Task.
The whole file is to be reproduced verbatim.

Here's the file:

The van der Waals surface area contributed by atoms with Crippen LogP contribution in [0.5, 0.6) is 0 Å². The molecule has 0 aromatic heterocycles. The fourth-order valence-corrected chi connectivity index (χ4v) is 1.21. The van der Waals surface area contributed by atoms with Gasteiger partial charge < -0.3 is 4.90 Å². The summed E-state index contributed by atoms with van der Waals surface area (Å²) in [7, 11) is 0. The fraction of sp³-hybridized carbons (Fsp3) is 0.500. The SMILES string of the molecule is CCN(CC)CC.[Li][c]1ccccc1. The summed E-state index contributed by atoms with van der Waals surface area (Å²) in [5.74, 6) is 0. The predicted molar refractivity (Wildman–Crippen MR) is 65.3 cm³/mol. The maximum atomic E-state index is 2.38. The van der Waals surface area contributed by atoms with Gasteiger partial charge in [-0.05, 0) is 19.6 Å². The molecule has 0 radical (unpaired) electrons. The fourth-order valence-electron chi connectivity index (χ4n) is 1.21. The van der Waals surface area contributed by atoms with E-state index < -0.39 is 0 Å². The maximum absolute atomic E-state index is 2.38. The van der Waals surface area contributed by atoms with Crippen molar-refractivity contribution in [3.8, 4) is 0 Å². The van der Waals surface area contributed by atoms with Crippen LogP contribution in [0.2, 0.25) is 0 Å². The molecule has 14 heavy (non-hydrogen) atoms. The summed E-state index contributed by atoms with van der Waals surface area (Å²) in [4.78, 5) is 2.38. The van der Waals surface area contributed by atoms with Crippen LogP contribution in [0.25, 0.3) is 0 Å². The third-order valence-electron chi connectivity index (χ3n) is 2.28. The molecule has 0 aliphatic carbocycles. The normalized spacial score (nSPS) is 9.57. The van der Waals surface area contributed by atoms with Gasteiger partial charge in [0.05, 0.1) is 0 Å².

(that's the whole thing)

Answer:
The van der Waals surface area contributed by atoms with Crippen LogP contribution in [0.5, 0.6) is 0 Å². The molecule has 0 aromatic heterocycles. The fourth-order valence-corrected chi connectivity index (χ4v) is 1.21. The van der Waals surface area contributed by atoms with Gasteiger partial charge < -0.3 is 4.90 Å². The summed E-state index contributed by atoms with van der Waals surface area (Å²) in [7, 11) is 0. The fraction of sp³-hybridized carbons (Fsp3) is 0.500. The SMILES string of the molecule is CCN(CC)CC.[Li][c]1ccccc1. The summed E-state index contributed by atoms with van der Waals surface area (Å²) in [5.74, 6) is 0. The predicted molar refractivity (Wildman–Crippen MR) is 65.3 cm³/mol. The maximum atomic E-state index is 2.38. The van der Waals surface area contributed by atoms with Gasteiger partial charge in [-0.05, 0) is 19.6 Å². The molecule has 0 radical (unpaired) electrons. The fourth-order valence-electron chi connectivity index (χ4n) is 1.21. The van der Waals surface area contributed by atoms with E-state index < -0.39 is 0 Å². The maximum absolute atomic E-state index is 2.38. The van der Waals surface area contributed by atoms with Crippen molar-refractivity contribution in [3.8, 4) is 0 Å². The van der Waals surface area contributed by atoms with Crippen LogP contribution in [0.2, 0.25) is 0 Å². The molecule has 14 heavy (non-hydrogen) atoms. The summed E-state index contributed by atoms with van der Waals surface area (Å²) in [4.78, 5) is 2.38. The van der Waals surface area contributed by atoms with Crippen LogP contribution in [0.25, 0.3) is 0 Å². The third-order valence-electron chi connectivity index (χ3n) is 2.28. The molecule has 0 aliphatic carbocycles. The normalized spacial score (nSPS) is 9.57. The van der Waals surface area contributed by atoms with Gasteiger partial charge in [0.05, 0.1) is 0 Å².